Things that may seem mundane to non-disabled people, from the use of cursive fonts to narrow shopping aisles in stores, may be inaccessible to people with disabilities. Concerningly, studies found that 90% of all websites don’t even meet the most basic standards of the international Web Content Accessibility Guidelines. This means that people with certain cognitive or visual impairments cannot easily access the vast majority of the Internet. In line with the social model, we must establish solutions in all parts of life to remove barriers that disabled people experience, such as:

  • Information – offering alternative formats such as braille, Easy Read, and voiceovers for individuals with visual impairments.

  • Social Support – providing social workers, resources, funds, and platforms.

  • Infrastructure – implementing tactile paving, lifts, ramps, etc. in public areas.

  • Attitude and Discrimination – through education and raising awareness.

How can the different models of disability affect employment? Under the medical model, if someone with dyslexia applies for a job, their employer may reject their application believing their disability is a disadvantage. However, under the social model, the employer focuses on the talents and skills of the individual that are irrelevant to their impairment. Employers accommodate the adjustments their employee needs, setting up policies that help the individual like using dyslexia-friendly fonts, offering assistive text software or promoting co-worker support.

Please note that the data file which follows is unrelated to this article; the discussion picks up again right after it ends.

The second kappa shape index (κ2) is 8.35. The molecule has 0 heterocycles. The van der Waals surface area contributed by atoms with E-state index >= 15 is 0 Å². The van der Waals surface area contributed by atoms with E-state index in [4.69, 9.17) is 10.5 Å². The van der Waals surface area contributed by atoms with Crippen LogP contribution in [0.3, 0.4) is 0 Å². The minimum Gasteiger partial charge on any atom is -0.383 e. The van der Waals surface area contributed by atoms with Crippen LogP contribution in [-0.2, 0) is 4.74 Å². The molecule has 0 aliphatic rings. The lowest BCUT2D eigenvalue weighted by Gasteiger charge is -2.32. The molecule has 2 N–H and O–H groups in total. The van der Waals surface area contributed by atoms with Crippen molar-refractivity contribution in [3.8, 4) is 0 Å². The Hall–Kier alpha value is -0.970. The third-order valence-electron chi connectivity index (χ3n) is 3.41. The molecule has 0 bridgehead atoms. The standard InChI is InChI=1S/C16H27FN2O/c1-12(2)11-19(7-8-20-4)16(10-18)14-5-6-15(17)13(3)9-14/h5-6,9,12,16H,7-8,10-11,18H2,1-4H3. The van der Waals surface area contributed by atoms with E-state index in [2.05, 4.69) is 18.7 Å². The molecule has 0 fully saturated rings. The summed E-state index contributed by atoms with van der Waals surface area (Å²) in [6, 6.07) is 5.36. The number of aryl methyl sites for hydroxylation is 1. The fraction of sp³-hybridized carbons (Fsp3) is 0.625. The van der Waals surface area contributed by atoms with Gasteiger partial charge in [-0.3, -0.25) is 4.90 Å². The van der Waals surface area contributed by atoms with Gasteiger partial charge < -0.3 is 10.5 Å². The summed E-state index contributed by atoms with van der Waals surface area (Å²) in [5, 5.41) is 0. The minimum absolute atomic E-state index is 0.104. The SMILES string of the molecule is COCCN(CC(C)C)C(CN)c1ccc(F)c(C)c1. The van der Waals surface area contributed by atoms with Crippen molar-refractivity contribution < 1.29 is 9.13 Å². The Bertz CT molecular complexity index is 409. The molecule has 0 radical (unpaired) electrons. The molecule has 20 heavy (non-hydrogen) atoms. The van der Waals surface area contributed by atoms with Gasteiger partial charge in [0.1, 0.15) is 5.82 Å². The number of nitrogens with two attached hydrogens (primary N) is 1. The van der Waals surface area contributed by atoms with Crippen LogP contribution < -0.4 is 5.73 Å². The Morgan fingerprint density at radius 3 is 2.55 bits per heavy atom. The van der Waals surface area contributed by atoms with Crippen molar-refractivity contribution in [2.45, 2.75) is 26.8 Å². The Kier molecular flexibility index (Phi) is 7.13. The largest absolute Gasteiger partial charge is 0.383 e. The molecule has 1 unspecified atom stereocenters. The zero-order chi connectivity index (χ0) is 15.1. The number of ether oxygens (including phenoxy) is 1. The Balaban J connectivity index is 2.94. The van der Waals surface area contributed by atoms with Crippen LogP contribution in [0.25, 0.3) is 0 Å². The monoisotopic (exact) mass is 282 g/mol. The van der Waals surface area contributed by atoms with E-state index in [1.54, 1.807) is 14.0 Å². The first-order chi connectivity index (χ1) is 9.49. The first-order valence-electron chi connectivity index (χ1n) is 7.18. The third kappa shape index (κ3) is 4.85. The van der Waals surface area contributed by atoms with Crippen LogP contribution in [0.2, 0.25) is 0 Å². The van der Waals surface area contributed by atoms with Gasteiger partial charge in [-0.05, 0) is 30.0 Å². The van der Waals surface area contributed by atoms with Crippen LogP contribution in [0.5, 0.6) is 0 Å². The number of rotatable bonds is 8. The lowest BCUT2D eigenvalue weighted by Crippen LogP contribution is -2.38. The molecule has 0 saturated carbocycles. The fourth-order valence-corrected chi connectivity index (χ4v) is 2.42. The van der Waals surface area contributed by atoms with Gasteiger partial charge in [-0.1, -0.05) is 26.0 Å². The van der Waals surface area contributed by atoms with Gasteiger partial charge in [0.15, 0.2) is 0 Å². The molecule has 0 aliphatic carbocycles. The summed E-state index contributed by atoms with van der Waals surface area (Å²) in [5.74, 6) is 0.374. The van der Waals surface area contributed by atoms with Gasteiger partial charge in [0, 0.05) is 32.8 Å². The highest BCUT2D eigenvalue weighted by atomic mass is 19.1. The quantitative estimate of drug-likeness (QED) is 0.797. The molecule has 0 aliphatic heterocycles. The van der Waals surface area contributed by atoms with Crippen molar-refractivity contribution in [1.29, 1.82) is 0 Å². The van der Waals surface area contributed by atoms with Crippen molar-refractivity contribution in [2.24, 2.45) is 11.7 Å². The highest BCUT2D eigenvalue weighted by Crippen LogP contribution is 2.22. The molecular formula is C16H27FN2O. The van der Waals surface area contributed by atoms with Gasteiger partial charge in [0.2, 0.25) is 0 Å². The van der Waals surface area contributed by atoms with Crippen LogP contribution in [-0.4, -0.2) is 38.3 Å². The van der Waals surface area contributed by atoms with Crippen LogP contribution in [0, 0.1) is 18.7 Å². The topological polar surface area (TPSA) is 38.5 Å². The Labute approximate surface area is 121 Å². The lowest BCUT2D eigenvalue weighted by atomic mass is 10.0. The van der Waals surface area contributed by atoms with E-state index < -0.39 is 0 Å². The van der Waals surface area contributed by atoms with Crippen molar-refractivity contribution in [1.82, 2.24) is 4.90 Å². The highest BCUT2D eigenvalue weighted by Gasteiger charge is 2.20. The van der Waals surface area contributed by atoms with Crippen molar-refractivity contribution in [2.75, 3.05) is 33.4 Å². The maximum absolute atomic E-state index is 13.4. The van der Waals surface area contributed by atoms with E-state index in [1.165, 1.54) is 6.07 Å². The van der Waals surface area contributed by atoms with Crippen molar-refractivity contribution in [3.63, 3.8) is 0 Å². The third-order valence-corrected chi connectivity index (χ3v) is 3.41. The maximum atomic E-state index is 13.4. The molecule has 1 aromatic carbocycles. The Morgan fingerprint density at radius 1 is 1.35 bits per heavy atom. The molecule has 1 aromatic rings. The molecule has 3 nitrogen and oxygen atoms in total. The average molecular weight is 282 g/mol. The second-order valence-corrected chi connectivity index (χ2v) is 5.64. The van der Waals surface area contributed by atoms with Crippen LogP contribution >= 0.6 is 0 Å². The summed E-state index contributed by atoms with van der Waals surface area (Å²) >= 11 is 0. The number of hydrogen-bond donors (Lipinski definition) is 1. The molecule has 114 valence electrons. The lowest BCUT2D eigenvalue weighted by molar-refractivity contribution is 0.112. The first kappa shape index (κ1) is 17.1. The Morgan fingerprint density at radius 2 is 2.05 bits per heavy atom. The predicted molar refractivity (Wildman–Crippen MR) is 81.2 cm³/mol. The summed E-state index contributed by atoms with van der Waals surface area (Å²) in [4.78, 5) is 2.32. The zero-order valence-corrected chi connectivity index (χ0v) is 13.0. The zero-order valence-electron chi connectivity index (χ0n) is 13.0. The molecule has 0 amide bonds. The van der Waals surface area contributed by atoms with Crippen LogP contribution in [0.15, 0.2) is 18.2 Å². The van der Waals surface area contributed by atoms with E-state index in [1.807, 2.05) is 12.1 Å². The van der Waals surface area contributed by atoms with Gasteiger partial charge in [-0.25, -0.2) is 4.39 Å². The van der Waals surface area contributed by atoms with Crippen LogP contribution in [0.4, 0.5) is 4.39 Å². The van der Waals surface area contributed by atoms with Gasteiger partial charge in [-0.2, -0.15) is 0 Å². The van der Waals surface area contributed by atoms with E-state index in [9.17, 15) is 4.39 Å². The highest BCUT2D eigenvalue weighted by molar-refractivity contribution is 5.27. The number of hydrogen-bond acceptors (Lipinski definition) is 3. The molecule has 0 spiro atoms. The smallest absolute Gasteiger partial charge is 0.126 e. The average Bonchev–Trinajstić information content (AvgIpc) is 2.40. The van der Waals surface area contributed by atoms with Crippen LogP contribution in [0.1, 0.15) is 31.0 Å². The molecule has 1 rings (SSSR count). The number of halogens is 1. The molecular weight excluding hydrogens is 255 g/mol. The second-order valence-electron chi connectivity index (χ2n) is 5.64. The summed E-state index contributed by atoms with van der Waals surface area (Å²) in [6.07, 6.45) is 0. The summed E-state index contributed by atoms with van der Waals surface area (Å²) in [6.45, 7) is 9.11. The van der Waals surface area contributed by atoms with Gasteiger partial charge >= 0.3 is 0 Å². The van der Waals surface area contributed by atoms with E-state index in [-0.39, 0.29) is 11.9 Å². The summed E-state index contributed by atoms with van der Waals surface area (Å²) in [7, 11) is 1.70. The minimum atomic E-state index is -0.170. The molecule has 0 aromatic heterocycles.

Crucially, disabled people should not have to ‘fix’ themselves to access the same opportunities and quality of life as non-disabled people. In a world where accessibility is placed at the forefront, there should be no doubt about accommodating everyone’s individual needs.

At its core, the social model allows disabled people to live with agency, ease, and possess equal opportunities to their non-disabled peers. Mike Oliver, the person who named the ‘social model’ and a leading figure of the British disability movement, notably said “it was all about having an optimistic view of what disabled people could achieve if many of the barriers they faced were removed.”

What can we do? Looking to the Future

Although the model is not a perfect solution, it’s a step in the right direction in reshaping attitudes towards disability. Highlighting this forward movement, the model was officially endorsed and implemented by the UK Government Equalities Office in 2014. In the past few years, the awareness of accessible infrastructure and facilities has also grown rapidly throughout the UK and beyond.

In 2017, Chester was the first British city to be crowned the most accessible city in Europe. Having spent £500,000 annually on improving the city’s accessibility since 2009, Chester mandated all public buses and licensed taxis in the city to be fully accessible. They even made their famous Roman walls entirely wheelchair-friendly. The city’s unique corporate disability forum also ensured disability access would be a priority in all future projects.

However inspiring, there’s still a long way to go. Studies show that 40% of local council websites in the UK still fail basic accessibility tests and councils lack the required funds to build accessible infrastructure. As part of a larger community, we must continue to advocate and raise awareness for the social inclusion of disabilities, allowing everyone to participate in society equally! The road to equality is long, but together we can make a difference.

Did you find this article about the medical vs social models of disability interesting? Tag, share and let us know your thoughts!

Written by Clarisse Tsang

Published: 24th May 2022